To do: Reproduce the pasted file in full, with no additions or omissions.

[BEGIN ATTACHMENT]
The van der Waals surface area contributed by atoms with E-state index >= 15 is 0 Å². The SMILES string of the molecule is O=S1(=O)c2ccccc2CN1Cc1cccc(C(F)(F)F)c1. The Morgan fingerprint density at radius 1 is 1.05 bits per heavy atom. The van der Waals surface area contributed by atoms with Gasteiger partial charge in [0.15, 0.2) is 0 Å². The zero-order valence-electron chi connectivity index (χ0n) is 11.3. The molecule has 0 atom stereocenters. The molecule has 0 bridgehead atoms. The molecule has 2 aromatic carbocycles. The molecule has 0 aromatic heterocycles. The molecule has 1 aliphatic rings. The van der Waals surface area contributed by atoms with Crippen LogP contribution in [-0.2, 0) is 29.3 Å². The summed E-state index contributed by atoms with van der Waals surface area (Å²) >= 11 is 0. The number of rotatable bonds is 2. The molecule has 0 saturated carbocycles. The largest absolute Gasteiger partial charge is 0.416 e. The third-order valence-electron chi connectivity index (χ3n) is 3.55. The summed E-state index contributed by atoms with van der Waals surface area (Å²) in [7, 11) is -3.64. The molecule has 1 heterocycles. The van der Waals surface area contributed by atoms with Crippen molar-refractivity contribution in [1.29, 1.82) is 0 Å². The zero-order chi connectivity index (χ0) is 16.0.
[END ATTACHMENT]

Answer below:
The van der Waals surface area contributed by atoms with E-state index >= 15 is 0 Å². The SMILES string of the molecule is O=S1(=O)c2ccccc2CN1Cc1cccc(C(F)(F)F)c1. The Morgan fingerprint density at radius 1 is 1.05 bits per heavy atom. The van der Waals surface area contributed by atoms with Gasteiger partial charge in [0.15, 0.2) is 0 Å². The zero-order valence-electron chi connectivity index (χ0n) is 11.3. The molecule has 0 atom stereocenters. The molecule has 0 bridgehead atoms. The molecule has 2 aromatic carbocycles. The molecule has 0 aromatic heterocycles. The molecule has 1 aliphatic rings. The van der Waals surface area contributed by atoms with Crippen LogP contribution in [-0.2, 0) is 29.3 Å². The summed E-state index contributed by atoms with van der Waals surface area (Å²) >= 11 is 0. The number of rotatable bonds is 2. The molecule has 0 saturated carbocycles. The largest absolute Gasteiger partial charge is 0.416 e. The third-order valence-electron chi connectivity index (χ3n) is 3.55. The summed E-state index contributed by atoms with van der Waals surface area (Å²) in [7, 11) is -3.64. The molecule has 1 heterocycles. The van der Waals surface area contributed by atoms with Crippen molar-refractivity contribution in [1.29, 1.82) is 0 Å². The zero-order chi connectivity index (χ0) is 16.0.